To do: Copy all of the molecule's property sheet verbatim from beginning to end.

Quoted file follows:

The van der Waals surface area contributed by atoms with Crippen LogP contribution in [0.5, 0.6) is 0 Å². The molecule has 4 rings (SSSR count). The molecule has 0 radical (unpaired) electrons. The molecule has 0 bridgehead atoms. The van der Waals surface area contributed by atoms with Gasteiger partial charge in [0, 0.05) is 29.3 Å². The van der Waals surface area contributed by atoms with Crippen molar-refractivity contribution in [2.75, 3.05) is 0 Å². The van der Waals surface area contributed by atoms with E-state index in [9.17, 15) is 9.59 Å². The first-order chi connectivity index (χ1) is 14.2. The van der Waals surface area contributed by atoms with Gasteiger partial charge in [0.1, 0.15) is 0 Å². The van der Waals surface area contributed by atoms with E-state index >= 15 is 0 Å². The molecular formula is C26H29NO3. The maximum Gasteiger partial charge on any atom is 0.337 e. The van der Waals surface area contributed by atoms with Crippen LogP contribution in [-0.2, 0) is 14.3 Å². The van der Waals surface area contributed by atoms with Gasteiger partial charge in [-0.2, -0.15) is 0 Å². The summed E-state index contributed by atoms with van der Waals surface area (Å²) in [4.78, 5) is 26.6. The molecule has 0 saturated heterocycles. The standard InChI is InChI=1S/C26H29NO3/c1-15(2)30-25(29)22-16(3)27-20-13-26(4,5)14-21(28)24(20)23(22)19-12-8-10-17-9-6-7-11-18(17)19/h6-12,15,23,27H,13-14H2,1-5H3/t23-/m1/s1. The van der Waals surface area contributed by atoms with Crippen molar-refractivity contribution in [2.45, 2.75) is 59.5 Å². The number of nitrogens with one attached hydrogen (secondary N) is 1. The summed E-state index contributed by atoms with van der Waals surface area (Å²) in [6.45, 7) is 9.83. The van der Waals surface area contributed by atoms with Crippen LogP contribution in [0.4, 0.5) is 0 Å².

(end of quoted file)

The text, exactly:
The van der Waals surface area contributed by atoms with Crippen LogP contribution in [0.5, 0.6) is 0 Å². The molecule has 4 rings (SSSR count). The molecule has 0 radical (unpaired) electrons. The molecule has 0 bridgehead atoms. The van der Waals surface area contributed by atoms with Gasteiger partial charge in [0, 0.05) is 29.3 Å². The van der Waals surface area contributed by atoms with Crippen molar-refractivity contribution in [2.75, 3.05) is 0 Å². The van der Waals surface area contributed by atoms with E-state index in [9.17, 15) is 9.59 Å². The first-order chi connectivity index (χ1) is 14.2. The van der Waals surface area contributed by atoms with Gasteiger partial charge in [0.1, 0.15) is 0 Å². The van der Waals surface area contributed by atoms with E-state index >= 15 is 0 Å². The molecular formula is C26H29NO3. The maximum Gasteiger partial charge on any atom is 0.337 e. The van der Waals surface area contributed by atoms with Crippen LogP contribution in [-0.2, 0) is 14.3 Å². The van der Waals surface area contributed by atoms with Gasteiger partial charge in [-0.2, -0.15) is 0 Å². The summed E-state index contributed by atoms with van der Waals surface area (Å²) in [4.78, 5) is 26.6. The molecule has 0 saturated heterocycles. The standard InChI is InChI=1S/C26H29NO3/c1-15(2)30-25(29)22-16(3)27-20-13-26(4,5)14-21(28)24(20)23(22)19-12-8-10-17-9-6-7-11-18(17)19/h6-12,15,23,27H,13-14H2,1-5H3/t23-/m1/s1. The van der Waals surface area contributed by atoms with Crippen molar-refractivity contribution in [2.45, 2.75) is 59.5 Å². The number of nitrogens with one attached hydrogen (secondary N) is 1. The summed E-state index contributed by atoms with van der Waals surface area (Å²) in [6.45, 7) is 9.83. The van der Waals surface area contributed by atoms with Crippen LogP contribution in [0.4, 0.5) is 0 Å².